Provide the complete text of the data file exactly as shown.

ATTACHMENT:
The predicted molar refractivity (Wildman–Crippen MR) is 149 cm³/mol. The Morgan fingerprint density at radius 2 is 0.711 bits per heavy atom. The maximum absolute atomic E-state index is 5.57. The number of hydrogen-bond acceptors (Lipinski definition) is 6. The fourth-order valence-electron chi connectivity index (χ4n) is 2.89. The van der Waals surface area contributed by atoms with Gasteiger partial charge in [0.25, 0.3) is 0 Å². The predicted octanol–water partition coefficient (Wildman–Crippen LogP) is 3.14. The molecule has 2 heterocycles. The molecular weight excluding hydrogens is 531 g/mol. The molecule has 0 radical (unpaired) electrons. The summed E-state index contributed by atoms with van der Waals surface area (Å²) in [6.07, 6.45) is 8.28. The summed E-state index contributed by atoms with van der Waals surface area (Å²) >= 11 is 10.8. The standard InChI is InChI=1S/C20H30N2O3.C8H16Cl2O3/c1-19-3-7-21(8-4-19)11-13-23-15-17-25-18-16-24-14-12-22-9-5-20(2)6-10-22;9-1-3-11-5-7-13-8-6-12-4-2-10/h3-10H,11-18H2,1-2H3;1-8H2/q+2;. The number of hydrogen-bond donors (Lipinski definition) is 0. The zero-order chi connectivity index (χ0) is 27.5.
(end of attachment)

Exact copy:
The predicted molar refractivity (Wildman–Crippen MR) is 149 cm³/mol. The Morgan fingerprint density at radius 2 is 0.711 bits per heavy atom. The maximum absolute atomic E-state index is 5.57. The number of hydrogen-bond acceptors (Lipinski definition) is 6. The fourth-order valence-electron chi connectivity index (χ4n) is 2.89. The van der Waals surface area contributed by atoms with Gasteiger partial charge in [0.25, 0.3) is 0 Å². The predicted octanol–water partition coefficient (Wildman–Crippen LogP) is 3.14. The molecule has 2 heterocycles. The molecular weight excluding hydrogens is 531 g/mol. The molecule has 0 radical (unpaired) electrons. The summed E-state index contributed by atoms with van der Waals surface area (Å²) in [6.07, 6.45) is 8.28. The summed E-state index contributed by atoms with van der Waals surface area (Å²) >= 11 is 10.8. The standard InChI is InChI=1S/C20H30N2O3.C8H16Cl2O3/c1-19-3-7-21(8-4-19)11-13-23-15-17-25-18-16-24-14-12-22-9-5-20(2)6-10-22;9-1-3-11-5-7-13-8-6-12-4-2-10/h3-10H,11-18H2,1-2H3;1-8H2/q+2;. The number of hydrogen-bond donors (Lipinski definition) is 0. The zero-order chi connectivity index (χ0) is 27.5.